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And they say babies don't come with a manual… – Lizzie Harwood
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And they say babies don't come with a manual…

Lizzie Harwood / Pep Talk  / And they say babies don't come with a manual…

And they say babies don't come with a manual…

Baby Manual à la the 1970s in New ZealandAh, the ’70s.

That’s when I, and most of my friends, were babes. We little Generation Xers had a fun time, didn’t we? No seat belts in cars. Relaxed attitudes towards pregnancy & smoking. Interesting drugs being prescribed to help mums with nausea that caused birth defects.

When I had Bunkeroo I unearthed my Plunket Book (see picture). I particularly love the shade of blue on this little book. Sky crossed with cerulean. It makes me think of fine china and swaddling baby blankets.

As Bunkeroo grew I constantly compared her weights and heights and motions (bowel movements) to my own – getting my head around pounds and ounces versus kilograms (that’s for weight, not motions), deciphering the odd comment that Mum added to the Plunket Nurse’s comments: 8 weeks, 6 days ‘Visitors living in‘ Mum wrote. 10 weeks 6 days, ‘Too many visitors‘ she adds. ‘Noisy breathing‘ she writes a few times. At 13 weeks and 5 days it’s still noisy breathing plus:  ‘Always drooling. Lady and 2 boys visiting until 20th December.’

What I marvel over is the advice of the Nurse. Fruit puree prescribed at 10 weeks of age. Cereal for breakfast encouraged at 3 months. She lists options for me to chew on at 5 months old (under supervision, I’ll grant you): Smooth Bone, Piece of Apple or Twice Baked Bread.

I also love the Suggested Daily Schedule for Baby. This is presumably from day one as it comes at the beginning of the Plunket Book.

Arent you intrigued as to what Hold Out means?

They were big on leaving your baby out on the verandah, deck, porch or garden to sleep in the sun.

You may notice it suggests fresh juice is fine for babies. Nowadays you’re not supposed to even give water for at least 3 months.

And what’s this ‘Hold out‘ business? I had to ask Mum – I imagined it was either some sort of arm-exercise to get mothers back in shape or a snazzy technique to wind/burp your bubba. But no. It’s potty training.

They suggested you hold your newborn mid-air over a potty or toilet to get him used to peeing and pooping in the appropriate place. Mum scoffs that she never bothered with this. I’m sure she didn’t have time, I’m the 6th out of 7 kids. But how mental is that????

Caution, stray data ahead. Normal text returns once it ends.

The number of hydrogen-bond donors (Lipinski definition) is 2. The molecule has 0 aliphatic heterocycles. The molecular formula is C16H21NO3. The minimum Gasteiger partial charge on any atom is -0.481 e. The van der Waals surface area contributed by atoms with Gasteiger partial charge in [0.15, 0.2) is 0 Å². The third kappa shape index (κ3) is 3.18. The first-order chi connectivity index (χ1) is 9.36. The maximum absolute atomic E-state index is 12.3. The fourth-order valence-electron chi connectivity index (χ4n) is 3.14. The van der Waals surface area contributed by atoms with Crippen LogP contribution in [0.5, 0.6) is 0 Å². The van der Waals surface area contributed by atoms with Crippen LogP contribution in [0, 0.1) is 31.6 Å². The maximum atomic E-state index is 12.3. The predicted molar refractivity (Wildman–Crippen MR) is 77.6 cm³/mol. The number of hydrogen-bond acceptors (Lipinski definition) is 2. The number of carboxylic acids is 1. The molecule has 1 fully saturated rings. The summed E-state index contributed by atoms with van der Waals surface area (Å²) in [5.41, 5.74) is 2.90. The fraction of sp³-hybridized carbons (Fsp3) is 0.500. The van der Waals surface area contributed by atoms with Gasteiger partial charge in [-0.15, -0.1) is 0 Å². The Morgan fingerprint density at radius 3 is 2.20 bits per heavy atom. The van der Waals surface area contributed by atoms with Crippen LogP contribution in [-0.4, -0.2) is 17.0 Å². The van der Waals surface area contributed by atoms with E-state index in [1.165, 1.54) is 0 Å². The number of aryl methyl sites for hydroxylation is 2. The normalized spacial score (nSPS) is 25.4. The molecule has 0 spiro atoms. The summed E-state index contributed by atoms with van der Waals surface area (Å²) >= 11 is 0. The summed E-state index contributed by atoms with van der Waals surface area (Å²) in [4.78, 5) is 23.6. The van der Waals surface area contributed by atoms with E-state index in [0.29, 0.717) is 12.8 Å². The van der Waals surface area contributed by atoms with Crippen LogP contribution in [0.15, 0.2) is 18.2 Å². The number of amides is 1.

I also love the illustration of a Mum feeding a 1 month old. Doesn’t she look just so relaxed?

Feed baby with an iron grip and your hair coiffed...

What’s with the 1970s secretarial look? The striped collared blouse and long skirt. Couldn’t she be allowed to sit in a comfy armchair for this task?

That particular illustration was glued into the Plunket Book and reads ‘Printed and donated by the Crippled Children Society.’ Like a Google ad I guess, from 35 years ago.

And there’s Advice to Mothers – in particular telling them to ‘Make time for an afternoon rest – read, knit or have forty winks while baby is having his afternoon sleep. Adopt an early to bed policy.’ While for Dad it says: ‘Be punctual for meals.’ (Yeah, when you’ve cooked all afternoon there’s nothing worse than hubby coming home late to sit down and eat it.)

It spells bonding instructions for Dad, like they’d be clueless if they didn’t get told this stuff: ‘Get to know your baby and enjoy him. Changing napkins (diapers/nappies), tucking him down, bathing him at the week-ends, and bringing him to his mother to be fed in the evening or early morning provide opportunities for you to lend a helping hand and learn about your baby.’ Presumably before the fathers head down to the pub to discuss world events over a pint. Or sat in the comfy armchair to read the newspaper while Mum fed baby in the hard chair with her death grip.

And the book doesn’t gloss over Sibling Rivalry either:

The Ex-baby: Bring him into the family picture as much as possible to help him to adjust happily to a new situation.‘ What the heck does that mean??? Don’t leave your oldest outside on the verandah? Bring him inside? Get the Ex-baby to cook so he feels part of the family since Dad doesn’t have to do such tasks?

It’s all a little unclear to me, this shorthand for 1970s family dynamics and how everyone’s role was. Dad was Dad. Mum did everything with her eyes closed grimly and her elbow cocked like she’s wielding an AK-47. The Ex-baby lurked beyond the frame somewhere, to be hauled back into the ‘family picture’ when somebody remembered him. And Newborn pees and poops in the potty from birth if you hold him out, when he’s not sleeping outside in the sun getting melanoma from the New Zealand sun.

Beautiful stuff.

I do love the cerulean blue of the Plunket Book because it also reminds me of blue cotton candy we ate at fairs, and somehow of my blue and white spotted blankie that I slept with until I let it drift away and Dad used it as an oil rag on the Holden station wagon. I’m sure the sky in New Zealand was that cerulean blue when I slept out in sun. Today it’s a much harsher, piercing blue because of the big hole in the ozone layer in the Southern Hemisphere.

But we all survived the Smooth Bone & Twice Baked Bread to chew on, the Fruit Puree at 10 weeks of age, didn’t we?

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